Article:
In the scope of the world, American exceptionalism is a parallel to ethnocentrism. As we discussed in class, American exceptionalism is the idea that the United States is the best country in the world and has a notch above any other nation. But what makes us think we have the right to control other countries and dictate what they should believe?
Dr. Robert B. Edgerton, a UCLA professor of anthropology says, “If it is acknowledged that a certain belief system, such as witchcraft, may have costs for a population, it is quickly asserted that it also has benefits that far outweigh them.” He illustrates this notion by alluding to Clyde Kluckhohn’s and Dorothea Leighton’s ethnography, The Navaho, in which the authors concluded, “…that the traditional Navaho belief in the existence of witches among them engendered fear, led to violence, and sometimes caused innocent people to suffer “tragically.” Even so, they argued that witchcraft beliefs “keep the core of the society solid” by allowing the Navaho to redirect all the hostility they felt toward friends and relatives onto witches. What is more, these beliefs prevented the rich and ceremonially powerful from attaining too much power and, in general, served to prevent socially disruptive actions.”
Edgerton’s intriguing comment alludes to the function of cultural relativity in our contemporary society. Time and time again Americans become outraged at international headlines that detail acts we deem inhumane. The challenging question in this regard is how should Americans engage in international cultural beliefs? Should we remain passive agents in this cultural exchange by simply learning about cruel and violent acts? If we examined such acts through a combination of functionalism and cultural relativity would we discover the perspective that justifies such acts in said country’s society? Or as “the greatest country in the world” is it America’s duty to be an active agent of culture as described by Miles Richardson and call for innovation and change?
Geographic and historical forces have shaped American culture
In the previous section, I noted that contemporary American culture is largely defined as heterogeneous. In smaller-sized countries like Bhutan and Iceland, the culture is homogenous. America is comprised of many different geographic regions that function as subcultures, such as the Bible Belt and the Northeast. Thomas C. Wilson of Gannon University conducted a study that found an independent size-heterogenity relationship for political and sexual attitudes, which are representative of attidunal elements of subcultures.The country is so full of cultural diversity, subcultures can be broken down to states, or even towns. For example, the non-material culture of Charlotte and Raleigh residents would be completely different than that of Eustace Conway and other Boone residents.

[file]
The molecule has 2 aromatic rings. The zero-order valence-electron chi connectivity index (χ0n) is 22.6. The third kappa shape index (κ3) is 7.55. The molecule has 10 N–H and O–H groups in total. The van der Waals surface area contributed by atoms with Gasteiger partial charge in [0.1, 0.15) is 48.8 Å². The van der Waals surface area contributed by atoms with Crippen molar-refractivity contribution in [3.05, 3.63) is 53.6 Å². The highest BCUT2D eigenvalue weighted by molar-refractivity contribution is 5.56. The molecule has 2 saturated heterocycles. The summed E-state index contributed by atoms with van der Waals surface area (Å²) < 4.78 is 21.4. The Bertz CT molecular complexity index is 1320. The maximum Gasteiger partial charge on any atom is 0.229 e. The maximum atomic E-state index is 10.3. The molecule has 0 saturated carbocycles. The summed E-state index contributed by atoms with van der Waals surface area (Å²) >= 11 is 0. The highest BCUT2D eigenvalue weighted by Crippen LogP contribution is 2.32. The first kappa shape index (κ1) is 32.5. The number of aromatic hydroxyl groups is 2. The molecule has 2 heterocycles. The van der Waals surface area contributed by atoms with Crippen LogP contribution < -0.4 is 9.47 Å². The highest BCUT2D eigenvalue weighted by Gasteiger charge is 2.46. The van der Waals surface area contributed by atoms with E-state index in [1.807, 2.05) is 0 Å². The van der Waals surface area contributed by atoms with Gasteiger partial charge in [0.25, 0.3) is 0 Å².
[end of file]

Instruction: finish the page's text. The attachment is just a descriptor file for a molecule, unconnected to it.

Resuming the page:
While American exceptionalism has long been a cultural value for our nation, historical forces have shaped the more widespread and prevalent value of individualism. Studies and research show that the origins of individualism in America began in the 1960s.
In his textbook, American Society, Robin M. Williams Jr. presents the idea that American individualism is not a “lone cowboy” culture, but rather an emphasis on “individual personality rather than group identity and responsibility.” Individualism constitutes that self comes before others. But can this value apply to individuals others consider to be ‘selfless?’ How does charity relate to individualism? Consider the social exchange theory, which states there’s no such thing as a gift. In other words, people involved in volunteer work or charity are still acting on behalf of self. Their actions are self-motivated because although they are helping others, they are doing so because they enjoy it and it makes them happy.
Culture as an active process in America
At its core, culture is simply an extension of self; there is no separation between the “real you” and the “cultural you.” As Patterson notes, “the understanding of culture is wholly subjective and reflects as much about the interpreter as the interpreted.”
I’ve included this concept as part of my analyzation because it explains all of the above content. In life we go through different stages in terms of how we interact with culture. As toddlers, we observe our surroundings and absorb them. As we grow older, our environment grows with us. We exit out of the house and enter school, sports teams, and jobs. We begin to question things rather than merely accept them. We develop viewpoints and interests that serve as filters on our intake of culture. Essentially, our interaction with culture starts as passive and evolves into an active process.
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Huntington, Samuel P., and Lawrence E. Harrison. Culture Matters : How Values Shape Human Progress. n.p.: Basic Books, 2000. eBook Collection (EBSCOhost). Web. 27 Feb. 2013.